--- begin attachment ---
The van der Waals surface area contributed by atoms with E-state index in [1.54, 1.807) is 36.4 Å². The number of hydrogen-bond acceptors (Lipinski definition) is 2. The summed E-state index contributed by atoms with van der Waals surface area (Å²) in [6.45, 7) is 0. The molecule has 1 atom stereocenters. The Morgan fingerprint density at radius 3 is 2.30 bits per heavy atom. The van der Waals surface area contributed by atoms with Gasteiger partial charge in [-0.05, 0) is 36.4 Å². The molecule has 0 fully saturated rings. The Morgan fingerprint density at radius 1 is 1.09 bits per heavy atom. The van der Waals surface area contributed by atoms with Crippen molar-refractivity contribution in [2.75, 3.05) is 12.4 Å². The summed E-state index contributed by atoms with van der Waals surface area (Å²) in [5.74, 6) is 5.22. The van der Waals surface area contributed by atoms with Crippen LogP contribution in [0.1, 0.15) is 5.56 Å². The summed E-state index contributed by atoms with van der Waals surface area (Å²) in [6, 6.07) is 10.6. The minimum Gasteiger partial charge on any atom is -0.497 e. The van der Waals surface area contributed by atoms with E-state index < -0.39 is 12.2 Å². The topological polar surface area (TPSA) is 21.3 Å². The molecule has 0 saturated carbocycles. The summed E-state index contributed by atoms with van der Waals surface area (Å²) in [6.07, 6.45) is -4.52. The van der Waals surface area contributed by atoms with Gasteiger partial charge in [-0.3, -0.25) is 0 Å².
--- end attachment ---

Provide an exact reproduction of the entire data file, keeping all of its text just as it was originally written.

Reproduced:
The van der Waals surface area contributed by atoms with E-state index in [1.54, 1.807) is 36.4 Å². The number of hydrogen-bond acceptors (Lipinski definition) is 2. The summed E-state index contributed by atoms with van der Waals surface area (Å²) in [6.45, 7) is 0. The molecule has 1 atom stereocenters. The Morgan fingerprint density at radius 3 is 2.30 bits per heavy atom. The van der Waals surface area contributed by atoms with Gasteiger partial charge in [-0.05, 0) is 36.4 Å². The molecule has 0 fully saturated rings. The Morgan fingerprint density at radius 1 is 1.09 bits per heavy atom. The van der Waals surface area contributed by atoms with Crippen molar-refractivity contribution in [2.75, 3.05) is 12.4 Å². The summed E-state index contributed by atoms with van der Waals surface area (Å²) in [5.74, 6) is 5.22. The van der Waals surface area contributed by atoms with Crippen LogP contribution in [0.1, 0.15) is 5.56 Å². The summed E-state index contributed by atoms with van der Waals surface area (Å²) in [6, 6.07) is 10.6. The minimum Gasteiger partial charge on any atom is -0.497 e. The van der Waals surface area contributed by atoms with E-state index < -0.39 is 12.2 Å². The topological polar surface area (TPSA) is 21.3 Å². The molecule has 0 saturated carbocycles. The summed E-state index contributed by atoms with van der Waals surface area (Å²) in [6.07, 6.45) is -4.52. The van der Waals surface area contributed by atoms with Gasteiger partial charge in [-0.3, -0.25) is 0 Å².